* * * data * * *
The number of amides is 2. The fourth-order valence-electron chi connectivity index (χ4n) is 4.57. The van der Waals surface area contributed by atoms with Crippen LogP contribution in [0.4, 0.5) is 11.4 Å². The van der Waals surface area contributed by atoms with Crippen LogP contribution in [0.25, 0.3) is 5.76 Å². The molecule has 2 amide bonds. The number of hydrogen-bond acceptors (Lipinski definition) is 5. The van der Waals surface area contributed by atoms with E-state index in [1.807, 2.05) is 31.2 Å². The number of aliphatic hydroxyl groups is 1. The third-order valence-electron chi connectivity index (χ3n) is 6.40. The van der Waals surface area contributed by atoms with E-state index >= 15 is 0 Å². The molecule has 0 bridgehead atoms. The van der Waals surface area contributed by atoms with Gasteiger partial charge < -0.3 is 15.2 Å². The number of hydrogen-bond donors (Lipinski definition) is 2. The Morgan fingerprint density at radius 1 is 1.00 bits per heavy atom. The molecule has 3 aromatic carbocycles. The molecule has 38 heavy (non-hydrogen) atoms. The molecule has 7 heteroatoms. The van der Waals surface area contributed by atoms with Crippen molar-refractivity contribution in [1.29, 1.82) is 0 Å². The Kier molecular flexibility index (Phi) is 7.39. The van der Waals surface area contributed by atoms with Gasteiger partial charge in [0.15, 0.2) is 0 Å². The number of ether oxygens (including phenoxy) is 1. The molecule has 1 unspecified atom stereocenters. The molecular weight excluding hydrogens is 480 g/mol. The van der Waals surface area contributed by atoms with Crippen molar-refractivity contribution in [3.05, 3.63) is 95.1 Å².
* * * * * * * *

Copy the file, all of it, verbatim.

The number of amides is 2. The fourth-order valence-electron chi connectivity index (χ4n) is 4.57. The van der Waals surface area contributed by atoms with Crippen LogP contribution in [0.4, 0.5) is 11.4 Å². The van der Waals surface area contributed by atoms with Crippen LogP contribution in [0.25, 0.3) is 5.76 Å². The molecule has 2 amide bonds. The number of hydrogen-bond acceptors (Lipinski definition) is 5. The van der Waals surface area contributed by atoms with E-state index in [1.807, 2.05) is 31.2 Å². The number of aliphatic hydroxyl groups is 1. The third-order valence-electron chi connectivity index (χ3n) is 6.40. The van der Waals surface area contributed by atoms with E-state index >= 15 is 0 Å². The molecule has 0 bridgehead atoms. The van der Waals surface area contributed by atoms with Gasteiger partial charge < -0.3 is 15.2 Å². The number of hydrogen-bond donors (Lipinski definition) is 2. The Morgan fingerprint density at radius 1 is 1.00 bits per heavy atom. The molecule has 3 aromatic carbocycles. The molecule has 38 heavy (non-hydrogen) atoms. The molecule has 7 heteroatoms. The van der Waals surface area contributed by atoms with Crippen molar-refractivity contribution in [1.29, 1.82) is 0 Å². The Kier molecular flexibility index (Phi) is 7.39. The van der Waals surface area contributed by atoms with Gasteiger partial charge in [0.15, 0.2) is 0 Å². The number of ether oxygens (including phenoxy) is 1. The molecule has 1 unspecified atom stereocenters. The molecular weight excluding hydrogens is 480 g/mol. The van der Waals surface area contributed by atoms with Crippen molar-refractivity contribution in [3.05, 3.63) is 95.1 Å².